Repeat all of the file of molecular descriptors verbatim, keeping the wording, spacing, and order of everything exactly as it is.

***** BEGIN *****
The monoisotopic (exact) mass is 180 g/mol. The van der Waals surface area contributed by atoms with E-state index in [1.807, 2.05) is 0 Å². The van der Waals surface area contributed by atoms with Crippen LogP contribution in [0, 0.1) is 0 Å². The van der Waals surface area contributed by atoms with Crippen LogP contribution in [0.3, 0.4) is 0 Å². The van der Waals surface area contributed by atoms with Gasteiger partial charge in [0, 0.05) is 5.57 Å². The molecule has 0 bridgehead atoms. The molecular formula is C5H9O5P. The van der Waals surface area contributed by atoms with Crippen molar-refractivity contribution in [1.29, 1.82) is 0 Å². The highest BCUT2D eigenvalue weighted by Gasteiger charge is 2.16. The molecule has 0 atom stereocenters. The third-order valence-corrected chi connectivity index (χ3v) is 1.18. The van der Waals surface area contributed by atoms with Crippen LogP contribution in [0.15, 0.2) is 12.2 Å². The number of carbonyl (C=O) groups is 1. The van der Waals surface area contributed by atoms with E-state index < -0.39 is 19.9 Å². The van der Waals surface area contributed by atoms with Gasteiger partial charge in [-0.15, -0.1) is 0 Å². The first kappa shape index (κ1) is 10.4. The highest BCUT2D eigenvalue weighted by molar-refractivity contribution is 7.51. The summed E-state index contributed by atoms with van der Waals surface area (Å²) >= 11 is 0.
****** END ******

The monoisotopic (exact) mass is 180 g/mol. The van der Waals surface area contributed by atoms with E-state index in [1.807, 2.05) is 0 Å². The van der Waals surface area contributed by atoms with Crippen LogP contribution in [0, 0.1) is 0 Å². The van der Waals surface area contributed by atoms with Crippen LogP contribution in [0.3, 0.4) is 0 Å². The van der Waals surface area contributed by atoms with Gasteiger partial charge in [0, 0.05) is 5.57 Å². The molecule has 0 bridgehead atoms. The molecular formula is C5H9O5P. The van der Waals surface area contributed by atoms with Crippen molar-refractivity contribution in [1.29, 1.82) is 0 Å². The highest BCUT2D eigenvalue weighted by Gasteiger charge is 2.16. The molecule has 0 atom stereocenters. The third-order valence-corrected chi connectivity index (χ3v) is 1.18. The van der Waals surface area contributed by atoms with Crippen LogP contribution in [0.15, 0.2) is 12.2 Å². The number of carbonyl (C=O) groups is 1. The van der Waals surface area contributed by atoms with E-state index < -0.39 is 19.9 Å². The van der Waals surface area contributed by atoms with Gasteiger partial charge in [-0.15, -0.1) is 0 Å². The first kappa shape index (κ1) is 10.4. The highest BCUT2D eigenvalue weighted by molar-refractivity contribution is 7.51. The summed E-state index contributed by atoms with van der Waals surface area (Å²) >= 11 is 0.